Nova Scotia

Residents living at Bluenose Inn & Suites in Bedford face eviction

Tenants at the Bluenose Inn & Suites, a residential motel in Bedford, say they're being threatened with what one legal worker is calling a 'mass renoviction.'

Legal worker says motel owners have become landlords and have to respect the rules around renovictions

Community council approved a development proposal in 2017 that called for a mixed-use residential commercial development on the site of the Bluenose Inn & Suites. (Anjuli Patil/CBC)

Residents at a motel in Bedford, N.S., say they're being forced to leave their rooms in what a Dalhousie Legal Aid legal worker calls a "mass renoviction."

More than 20 people currently live at the Bluenose Inn & Suites, but on March 1 they received notice saying they have to vacate the property by May 1.

"People are leaving, my family's leaving," said Brandy McGuire, an IT student at NSCC who has been living at the inn since July 2020 with her four children.

"The rest are still fighting to find something and fighting to stay here until they can find something but at the same time, they don't know how much fight they have left."

Mark Culligan, a community legal worker with Dalhousie Legal Aid Service, said the Bluenose owners — like many other hotel and motel owner-operators — began renting to people on a monthly basis during the pandemic and effectively became a landlord to the residents.

He said that makes the hotel guests tenants who are entitled to legal rights and protections under the Residential Tenancies Act.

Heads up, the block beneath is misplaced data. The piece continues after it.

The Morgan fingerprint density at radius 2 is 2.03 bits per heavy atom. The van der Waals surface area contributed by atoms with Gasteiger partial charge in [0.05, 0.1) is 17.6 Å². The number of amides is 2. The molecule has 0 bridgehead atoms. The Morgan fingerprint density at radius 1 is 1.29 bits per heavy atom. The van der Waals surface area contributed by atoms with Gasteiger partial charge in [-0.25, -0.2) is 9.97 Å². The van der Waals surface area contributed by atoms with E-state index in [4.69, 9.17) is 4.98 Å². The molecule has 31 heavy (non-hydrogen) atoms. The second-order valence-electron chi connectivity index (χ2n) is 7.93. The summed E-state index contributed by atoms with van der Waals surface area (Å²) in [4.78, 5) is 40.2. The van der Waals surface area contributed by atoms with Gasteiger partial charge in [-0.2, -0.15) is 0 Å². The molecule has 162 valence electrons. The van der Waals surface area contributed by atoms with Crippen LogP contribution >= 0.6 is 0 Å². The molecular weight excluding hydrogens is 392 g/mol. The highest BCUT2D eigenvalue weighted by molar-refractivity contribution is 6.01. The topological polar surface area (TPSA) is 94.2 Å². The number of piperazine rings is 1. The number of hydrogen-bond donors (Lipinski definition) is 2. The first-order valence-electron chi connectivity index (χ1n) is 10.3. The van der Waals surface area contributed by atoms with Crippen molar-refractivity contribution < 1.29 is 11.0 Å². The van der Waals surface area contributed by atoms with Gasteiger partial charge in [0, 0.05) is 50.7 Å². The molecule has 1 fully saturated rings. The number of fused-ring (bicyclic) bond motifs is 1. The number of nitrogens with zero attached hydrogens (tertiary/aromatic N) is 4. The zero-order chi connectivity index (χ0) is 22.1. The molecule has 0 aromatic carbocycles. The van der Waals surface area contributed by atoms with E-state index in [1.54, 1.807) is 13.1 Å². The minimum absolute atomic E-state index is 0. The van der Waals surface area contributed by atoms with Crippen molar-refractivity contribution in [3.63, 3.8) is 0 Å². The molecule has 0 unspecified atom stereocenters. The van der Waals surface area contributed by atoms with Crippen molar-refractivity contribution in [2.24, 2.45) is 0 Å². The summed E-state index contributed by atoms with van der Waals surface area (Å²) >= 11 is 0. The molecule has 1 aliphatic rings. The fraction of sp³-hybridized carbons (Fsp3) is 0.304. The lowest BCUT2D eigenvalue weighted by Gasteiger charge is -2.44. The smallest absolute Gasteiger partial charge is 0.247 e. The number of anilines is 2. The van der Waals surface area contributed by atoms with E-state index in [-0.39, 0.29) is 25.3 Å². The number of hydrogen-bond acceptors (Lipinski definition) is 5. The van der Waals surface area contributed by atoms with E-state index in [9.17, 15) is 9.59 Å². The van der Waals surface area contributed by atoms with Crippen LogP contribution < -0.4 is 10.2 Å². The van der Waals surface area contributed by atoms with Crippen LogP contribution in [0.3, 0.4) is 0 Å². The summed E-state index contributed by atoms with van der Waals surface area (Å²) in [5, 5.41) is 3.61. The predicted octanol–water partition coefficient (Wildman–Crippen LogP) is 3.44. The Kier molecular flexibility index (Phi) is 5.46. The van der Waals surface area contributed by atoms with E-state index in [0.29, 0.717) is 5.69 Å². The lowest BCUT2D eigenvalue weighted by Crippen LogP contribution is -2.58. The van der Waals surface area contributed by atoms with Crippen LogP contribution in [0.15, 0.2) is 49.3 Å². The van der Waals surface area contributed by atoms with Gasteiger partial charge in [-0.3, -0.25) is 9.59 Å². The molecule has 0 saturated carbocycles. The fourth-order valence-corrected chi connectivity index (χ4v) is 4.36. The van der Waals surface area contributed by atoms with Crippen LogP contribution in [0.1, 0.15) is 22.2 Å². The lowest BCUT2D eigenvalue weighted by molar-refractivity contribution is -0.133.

The landlord’s notice was delivered to approximately 40 tenants on March 1, 2022. (Mark Culligan)

"[The owners] sent everyone a notice to leave the building on March 1 for the purposes of demolishing the building, however, that was actually barred by the eviction ban," said Culligan.

"And so those legal notices have no legal effect … so it's very concerning that a landlord is trying to skirt the rent eviction rules."

Last March, the ban on renovictions — the act of evicting tenants to renovate a building and then increase the rent — was lifted when the province's state of emergency ended. However, new protections for tenants were added to the Residential Tenancies Act

The protections include that the tenant must be given at least three months notice and the landlord must give the tenant between one and three months rent as compensation, depending on the size of the building. Additional compensation may be awarded to the tenant if the landlord does not follow the new rules or is found to have acted in bad faith.

Building is no longer 'appropriate' for people to live in

John Ghosn, the director of the Bluenose Inn & Suites, said they made the difficult decision to shut down the inn because the aging building is no longer "appropriate" to live in.

"There's no renoviction here. There's no form of demand or notice to vacate," said Ghosn.

"It is a development site, but there's no immediate plans to redevelop."